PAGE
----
DB Cooper, a courteous middle-aged man disappeared, apparently by parachute, with a $200,000 ransom Wednesday night while a jetliner he hijacked was en route from Seattle to Reno.
When it comes to saving money on food, it’s hard to always get the most out of your food dollar. Here’s a quiz from the fifties to see how budget-wise people were – and even though it’s old, most of it would still be helpful today!
Dog Day Afternoon is considered one of the greatest movies of the 1970s, and features a stellar lead performance by Al Pacino. And as fictional as the premise sounded, it was based on a real story. Here’s the scoop..
While millionaires are seemingly everywhere in the 21st century, just about a hundred years ago, folks with that much money behind their name were few and far between.
These old ‘insert dime’ holiday greeting cards filled with coins were very popular – and a super fun way for friends and family to give a kid a dollar!
Inside the rambling 160-room Winchester Mystery House, doors lead into blank walls, staircases end in midair, trap doors spring to the floors below, and elevators rise through the roof.
When the newspapers first reported on the 1929 stock market crash, nobody knew what was coming. See these Great Depression newspaper headlines for how it began.
What were vintage school and scout fundraisers like years ago? Here’s a look back at a few dozen of the things that kids used to sell – including candy & candles, popcorn & peanuts.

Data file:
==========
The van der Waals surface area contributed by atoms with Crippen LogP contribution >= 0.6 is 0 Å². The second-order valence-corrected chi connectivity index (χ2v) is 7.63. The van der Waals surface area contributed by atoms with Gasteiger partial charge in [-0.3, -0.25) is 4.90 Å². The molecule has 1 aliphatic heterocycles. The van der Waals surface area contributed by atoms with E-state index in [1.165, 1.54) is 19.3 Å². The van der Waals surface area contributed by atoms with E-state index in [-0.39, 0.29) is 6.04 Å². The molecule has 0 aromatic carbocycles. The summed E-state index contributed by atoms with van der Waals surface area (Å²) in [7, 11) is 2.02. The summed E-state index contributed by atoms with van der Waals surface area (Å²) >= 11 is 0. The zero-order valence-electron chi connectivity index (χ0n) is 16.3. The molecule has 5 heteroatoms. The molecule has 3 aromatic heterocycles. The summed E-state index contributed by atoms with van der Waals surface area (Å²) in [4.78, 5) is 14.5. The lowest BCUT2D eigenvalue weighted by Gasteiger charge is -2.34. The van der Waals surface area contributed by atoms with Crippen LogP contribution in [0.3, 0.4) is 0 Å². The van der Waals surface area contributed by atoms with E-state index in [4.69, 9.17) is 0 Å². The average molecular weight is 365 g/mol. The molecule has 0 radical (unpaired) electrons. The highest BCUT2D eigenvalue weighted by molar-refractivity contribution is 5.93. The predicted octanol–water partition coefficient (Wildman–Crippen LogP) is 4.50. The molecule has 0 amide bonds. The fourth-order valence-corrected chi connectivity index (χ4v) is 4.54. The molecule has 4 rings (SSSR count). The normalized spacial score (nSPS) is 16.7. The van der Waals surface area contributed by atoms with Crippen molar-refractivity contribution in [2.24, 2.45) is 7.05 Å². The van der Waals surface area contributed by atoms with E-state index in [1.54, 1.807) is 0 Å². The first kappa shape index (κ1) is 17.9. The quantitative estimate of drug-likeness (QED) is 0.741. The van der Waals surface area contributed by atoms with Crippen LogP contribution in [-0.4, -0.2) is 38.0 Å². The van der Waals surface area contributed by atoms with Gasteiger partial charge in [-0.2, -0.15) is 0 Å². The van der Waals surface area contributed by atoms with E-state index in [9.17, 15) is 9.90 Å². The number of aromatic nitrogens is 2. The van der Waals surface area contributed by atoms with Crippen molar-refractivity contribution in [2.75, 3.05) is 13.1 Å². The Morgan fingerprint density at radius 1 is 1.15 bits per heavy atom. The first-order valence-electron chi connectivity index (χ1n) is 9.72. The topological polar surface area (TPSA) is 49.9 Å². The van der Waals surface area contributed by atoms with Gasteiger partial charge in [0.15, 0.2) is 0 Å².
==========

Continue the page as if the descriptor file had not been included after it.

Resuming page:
The expensive facts: Can you afford a baby? (1976) By Richard Flaste NEW YORK — Forget, for a moment, the buzzing confusion that greets infants
The $2 bill, among the most maligned and rarest denominations of paper currency, is on the way back.
An expert said American dating and courtship is characterized by romance… After a brief, ecstatic acquaintanceship, they believe that they can go on living happily ever after.
It started out as BankAmericard, but then was rebranded as Visa. But changing the name of one of the first major credit cards wasn’t simple – nor was it cheap.
The development of aeronautics in America as a big business proposition dates from May 21, 1927, when Col. Charles A Lindbergh completed his transatlantic flight to Paris.
While the $2 bill was in fact discontinued after 1966, it made a comeback 10 years later as a cost-saving measure by the Treasury Department.